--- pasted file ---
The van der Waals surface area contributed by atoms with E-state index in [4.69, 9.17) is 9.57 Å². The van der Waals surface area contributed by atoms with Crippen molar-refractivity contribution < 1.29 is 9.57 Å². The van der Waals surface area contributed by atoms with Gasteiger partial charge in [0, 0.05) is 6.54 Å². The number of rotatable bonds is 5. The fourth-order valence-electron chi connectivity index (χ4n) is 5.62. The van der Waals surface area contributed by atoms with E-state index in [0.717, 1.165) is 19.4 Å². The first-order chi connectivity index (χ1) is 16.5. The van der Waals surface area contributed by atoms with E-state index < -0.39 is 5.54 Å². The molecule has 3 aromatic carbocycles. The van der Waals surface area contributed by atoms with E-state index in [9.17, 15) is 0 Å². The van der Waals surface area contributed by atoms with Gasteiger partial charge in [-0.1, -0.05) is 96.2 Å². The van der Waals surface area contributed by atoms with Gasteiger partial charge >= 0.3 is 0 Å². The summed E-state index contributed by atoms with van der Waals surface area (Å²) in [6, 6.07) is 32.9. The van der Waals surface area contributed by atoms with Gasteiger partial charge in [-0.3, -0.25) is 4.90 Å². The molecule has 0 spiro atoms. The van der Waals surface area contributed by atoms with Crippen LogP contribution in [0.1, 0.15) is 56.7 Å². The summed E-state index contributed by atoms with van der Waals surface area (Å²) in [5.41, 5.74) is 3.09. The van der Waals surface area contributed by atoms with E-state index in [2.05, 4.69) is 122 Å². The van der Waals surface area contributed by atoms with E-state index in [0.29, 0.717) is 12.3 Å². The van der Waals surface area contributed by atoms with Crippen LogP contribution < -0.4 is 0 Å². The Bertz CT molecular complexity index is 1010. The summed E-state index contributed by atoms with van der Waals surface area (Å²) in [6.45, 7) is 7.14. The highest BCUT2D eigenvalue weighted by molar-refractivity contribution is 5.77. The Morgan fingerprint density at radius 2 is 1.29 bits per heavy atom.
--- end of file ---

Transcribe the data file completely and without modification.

The van der Waals surface area contributed by atoms with E-state index in [4.69, 9.17) is 9.57 Å². The van der Waals surface area contributed by atoms with Crippen molar-refractivity contribution < 1.29 is 9.57 Å². The van der Waals surface area contributed by atoms with Gasteiger partial charge in [0, 0.05) is 6.54 Å². The number of rotatable bonds is 5. The fourth-order valence-electron chi connectivity index (χ4n) is 5.62. The van der Waals surface area contributed by atoms with E-state index in [0.717, 1.165) is 19.4 Å². The first-order chi connectivity index (χ1) is 16.5. The van der Waals surface area contributed by atoms with E-state index < -0.39 is 5.54 Å². The molecule has 3 aromatic carbocycles. The van der Waals surface area contributed by atoms with E-state index in [9.17, 15) is 0 Å². The van der Waals surface area contributed by atoms with Gasteiger partial charge in [-0.1, -0.05) is 96.2 Å². The van der Waals surface area contributed by atoms with Gasteiger partial charge >= 0.3 is 0 Å². The summed E-state index contributed by atoms with van der Waals surface area (Å²) in [6, 6.07) is 32.9. The van der Waals surface area contributed by atoms with Gasteiger partial charge in [-0.3, -0.25) is 4.90 Å². The molecule has 0 spiro atoms. The van der Waals surface area contributed by atoms with Crippen LogP contribution in [0.1, 0.15) is 56.7 Å². The summed E-state index contributed by atoms with van der Waals surface area (Å²) in [5.41, 5.74) is 3.09. The van der Waals surface area contributed by atoms with E-state index in [2.05, 4.69) is 122 Å². The van der Waals surface area contributed by atoms with E-state index in [0.29, 0.717) is 12.3 Å². The van der Waals surface area contributed by atoms with Crippen LogP contribution < -0.4 is 0 Å². The Bertz CT molecular complexity index is 1010. The summed E-state index contributed by atoms with van der Waals surface area (Å²) in [6.45, 7) is 7.14. The highest BCUT2D eigenvalue weighted by molar-refractivity contribution is 5.77. The Morgan fingerprint density at radius 2 is 1.29 bits per heavy atom.